Band transport by large Fröhlich polarons in MXenes
MXenes, firstly described in 2011, are a relatively new class of layered materials, each layer consisting of a few atoms of transition metal carbides and/or nitrides, e.g. Ti3C2Tx. MXenes have attracted considerable research attention for electronics and electrochemical applications, benefiting from their outstanding electrical and ionic transport properties. However, the nature of charges which can move freely in the material – so-called “free electrons” - and their transport mechanism in MXenes have remained elusive. In the past, strongly conflicting charge transport mechanisms have been proposed. New research shows that a free electron in MXenes displaces the atoms in the material's lattice: the electron is “dressed” by a local lattice deformation, extending over several lattice constants. This transforms the electron into a polaron, a quasi-particle, which plays a crucial role in determining the electrical conductivity of MXenes.
In general, electron transport can take place via two different physical processes: coherent, band-like transport in delocalized states or/and incoherent thermally-activated hopping transport between localized states. For MXenes, there is an ongoing debate whether band-like or hopping transport prevails in the material: Theoretical studies have indeed predicted band transport, however, recent device measurements revealed thermally activated, hopping-type transport.
Now, scientists from the Max Planck Institute for Polymer Research, together with partner institutes in Germany, Belgium, and China, have reconciled the debate between previous theoretical and experimental studies on the charge transport mechanism and propose a unifying picture of charge transport in MXenes. The Mainz team employed ultrafast conductivity measurements using terahertz (THz) spectroscopy to study intrinsic transport properties: the oscillating electric field in the transient THz probe pulse drives the electrons locally over tens of nanometer, thereby providing insights into short-range charge transport properties. Combined with electrical transport measurements, the researchers reveal that band-like transport dominates the short-range charge conduction, whereas long-range transport occurs through thermally activated hopping, and limits charge transport across the MXene device. The study, therefore, reconciles the debate related to the charge transport mechanism in MXenes, and provides a guide for improving the electrical transport properties.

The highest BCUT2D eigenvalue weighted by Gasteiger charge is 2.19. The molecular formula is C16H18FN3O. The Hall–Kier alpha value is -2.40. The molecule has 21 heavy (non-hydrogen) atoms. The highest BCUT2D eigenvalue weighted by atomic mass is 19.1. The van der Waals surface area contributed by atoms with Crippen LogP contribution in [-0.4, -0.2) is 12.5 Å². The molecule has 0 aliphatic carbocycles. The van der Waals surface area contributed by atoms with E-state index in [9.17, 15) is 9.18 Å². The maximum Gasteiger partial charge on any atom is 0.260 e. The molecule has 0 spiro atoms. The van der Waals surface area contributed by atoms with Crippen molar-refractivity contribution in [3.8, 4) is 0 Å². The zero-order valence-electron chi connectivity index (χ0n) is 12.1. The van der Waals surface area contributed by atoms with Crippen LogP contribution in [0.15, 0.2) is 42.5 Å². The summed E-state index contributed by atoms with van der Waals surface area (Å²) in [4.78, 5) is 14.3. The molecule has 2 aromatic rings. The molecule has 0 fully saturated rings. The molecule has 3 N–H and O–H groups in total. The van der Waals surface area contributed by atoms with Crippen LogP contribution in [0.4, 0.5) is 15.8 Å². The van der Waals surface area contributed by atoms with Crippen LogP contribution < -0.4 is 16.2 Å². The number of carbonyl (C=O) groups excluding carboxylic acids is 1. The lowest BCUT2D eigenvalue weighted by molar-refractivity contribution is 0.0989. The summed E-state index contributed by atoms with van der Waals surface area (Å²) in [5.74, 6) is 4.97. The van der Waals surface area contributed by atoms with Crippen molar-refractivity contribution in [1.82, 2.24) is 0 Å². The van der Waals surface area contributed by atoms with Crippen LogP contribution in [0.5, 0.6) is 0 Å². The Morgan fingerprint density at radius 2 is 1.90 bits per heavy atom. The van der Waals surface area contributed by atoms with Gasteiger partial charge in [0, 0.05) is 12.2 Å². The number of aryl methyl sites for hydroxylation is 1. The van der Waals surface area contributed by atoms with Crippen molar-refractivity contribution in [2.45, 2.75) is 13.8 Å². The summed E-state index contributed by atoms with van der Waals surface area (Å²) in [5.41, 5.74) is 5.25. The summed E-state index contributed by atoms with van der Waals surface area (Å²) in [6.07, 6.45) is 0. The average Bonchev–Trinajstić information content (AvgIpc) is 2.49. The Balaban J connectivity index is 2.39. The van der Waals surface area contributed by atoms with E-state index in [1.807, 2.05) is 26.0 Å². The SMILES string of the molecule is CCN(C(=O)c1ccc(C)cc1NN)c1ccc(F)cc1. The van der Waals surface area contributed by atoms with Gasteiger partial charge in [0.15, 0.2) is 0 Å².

Furthermore, the researchers reveal that electrons interact with the atoms in the material by displacing them, i.e., the electron is dressed with a lattice deformation. This was concluded from the temperature dependence of the conductivity, in conjunction with a model developed by Richard Feynman in the 1950s. The researchers show that electrons are present as large polarons in MXenes: polarons because the electrons deform the lattice around them, and large because they do so over a relatively long distance. Large polaron formation is expected to affect the charge transport and carrier lifetime in a wide range of MXene materials, as many of them share similar lattice properties. The study provides insight into the polaronic nature of free charges in MXenes, and unveils transport mechanisms in the MXene materials, relevant for both fundamental studies and applications.
The team’s findings have been published in the journal “Nature Physics”.